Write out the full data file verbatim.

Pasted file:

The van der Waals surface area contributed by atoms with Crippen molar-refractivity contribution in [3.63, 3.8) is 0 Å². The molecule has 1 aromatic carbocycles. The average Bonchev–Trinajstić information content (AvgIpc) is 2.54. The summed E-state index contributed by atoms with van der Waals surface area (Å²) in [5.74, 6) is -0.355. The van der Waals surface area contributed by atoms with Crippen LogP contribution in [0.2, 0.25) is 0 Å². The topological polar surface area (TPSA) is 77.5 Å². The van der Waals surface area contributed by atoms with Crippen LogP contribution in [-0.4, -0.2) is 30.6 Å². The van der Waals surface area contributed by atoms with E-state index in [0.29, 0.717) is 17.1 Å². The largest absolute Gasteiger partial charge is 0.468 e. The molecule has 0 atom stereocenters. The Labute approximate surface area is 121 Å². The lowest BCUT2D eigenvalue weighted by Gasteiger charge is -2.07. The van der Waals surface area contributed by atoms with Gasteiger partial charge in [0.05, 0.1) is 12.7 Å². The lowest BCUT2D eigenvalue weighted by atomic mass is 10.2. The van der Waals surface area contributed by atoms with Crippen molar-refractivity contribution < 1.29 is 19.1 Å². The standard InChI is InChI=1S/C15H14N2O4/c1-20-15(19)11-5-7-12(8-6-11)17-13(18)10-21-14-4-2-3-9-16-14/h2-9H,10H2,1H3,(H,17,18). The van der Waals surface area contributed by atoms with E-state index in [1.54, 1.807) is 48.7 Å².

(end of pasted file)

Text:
The van der Waals surface area contributed by atoms with Crippen molar-refractivity contribution in [3.63, 3.8) is 0 Å². The molecule has 1 aromatic carbocycles. The average Bonchev–Trinajstić information content (AvgIpc) is 2.54. The summed E-state index contributed by atoms with van der Waals surface area (Å²) in [5.74, 6) is -0.355. The van der Waals surface area contributed by atoms with Crippen LogP contribution in [0.2, 0.25) is 0 Å². The topological polar surface area (TPSA) is 77.5 Å². The van der Waals surface area contributed by atoms with Crippen LogP contribution in [-0.4, -0.2) is 30.6 Å². The van der Waals surface area contributed by atoms with E-state index in [0.29, 0.717) is 17.1 Å². The largest absolute Gasteiger partial charge is 0.468 e. The molecule has 0 atom stereocenters. The Labute approximate surface area is 121 Å². The lowest BCUT2D eigenvalue weighted by Gasteiger charge is -2.07. The van der Waals surface area contributed by atoms with Gasteiger partial charge in [0.05, 0.1) is 12.7 Å². The lowest BCUT2D eigenvalue weighted by atomic mass is 10.2. The van der Waals surface area contributed by atoms with Crippen molar-refractivity contribution < 1.29 is 19.1 Å². The standard InChI is InChI=1S/C15H14N2O4/c1-20-15(19)11-5-7-12(8-6-11)17-13(18)10-21-14-4-2-3-9-16-14/h2-9H,10H2,1H3,(H,17,18). The van der Waals surface area contributed by atoms with E-state index in [1.54, 1.807) is 48.7 Å².